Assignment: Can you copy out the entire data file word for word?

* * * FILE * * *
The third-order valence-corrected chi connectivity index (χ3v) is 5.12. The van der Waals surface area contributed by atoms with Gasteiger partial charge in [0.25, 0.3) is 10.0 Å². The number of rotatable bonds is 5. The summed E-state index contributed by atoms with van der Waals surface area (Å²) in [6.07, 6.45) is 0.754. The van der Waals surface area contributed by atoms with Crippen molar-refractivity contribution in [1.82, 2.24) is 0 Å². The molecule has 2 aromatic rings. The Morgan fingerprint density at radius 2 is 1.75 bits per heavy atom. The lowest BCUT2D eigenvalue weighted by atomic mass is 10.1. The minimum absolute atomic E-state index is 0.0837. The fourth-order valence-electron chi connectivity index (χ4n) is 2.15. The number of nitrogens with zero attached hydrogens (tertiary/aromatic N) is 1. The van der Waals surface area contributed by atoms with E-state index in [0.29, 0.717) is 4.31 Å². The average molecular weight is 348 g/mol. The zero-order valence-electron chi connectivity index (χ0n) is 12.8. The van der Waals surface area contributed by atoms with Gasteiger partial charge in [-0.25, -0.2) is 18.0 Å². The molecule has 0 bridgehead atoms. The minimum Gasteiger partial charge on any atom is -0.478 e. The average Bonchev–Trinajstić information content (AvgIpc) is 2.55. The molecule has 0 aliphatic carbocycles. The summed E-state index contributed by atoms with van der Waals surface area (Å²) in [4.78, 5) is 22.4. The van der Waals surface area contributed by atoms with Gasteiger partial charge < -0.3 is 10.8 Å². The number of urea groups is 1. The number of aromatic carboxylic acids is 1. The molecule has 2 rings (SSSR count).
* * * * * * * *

The third-order valence-corrected chi connectivity index (χ3v) is 5.12. The van der Waals surface area contributed by atoms with Gasteiger partial charge in [0.25, 0.3) is 10.0 Å². The number of rotatable bonds is 5. The summed E-state index contributed by atoms with van der Waals surface area (Å²) in [6.07, 6.45) is 0.754. The van der Waals surface area contributed by atoms with Crippen molar-refractivity contribution in [1.82, 2.24) is 0 Å². The molecule has 2 aromatic rings. The Morgan fingerprint density at radius 2 is 1.75 bits per heavy atom. The lowest BCUT2D eigenvalue weighted by atomic mass is 10.1. The minimum absolute atomic E-state index is 0.0837. The fourth-order valence-electron chi connectivity index (χ4n) is 2.15. The number of nitrogens with zero attached hydrogens (tertiary/aromatic N) is 1. The van der Waals surface area contributed by atoms with E-state index in [0.29, 0.717) is 4.31 Å². The average molecular weight is 348 g/mol. The zero-order valence-electron chi connectivity index (χ0n) is 12.8. The van der Waals surface area contributed by atoms with Gasteiger partial charge in [-0.25, -0.2) is 18.0 Å². The molecule has 0 bridgehead atoms. The minimum Gasteiger partial charge on any atom is -0.478 e. The average Bonchev–Trinajstić information content (AvgIpc) is 2.55. The molecule has 0 aliphatic carbocycles. The summed E-state index contributed by atoms with van der Waals surface area (Å²) in [4.78, 5) is 22.4. The van der Waals surface area contributed by atoms with Gasteiger partial charge < -0.3 is 10.8 Å². The number of urea groups is 1. The number of aromatic carboxylic acids is 1. The molecule has 2 rings (SSSR count).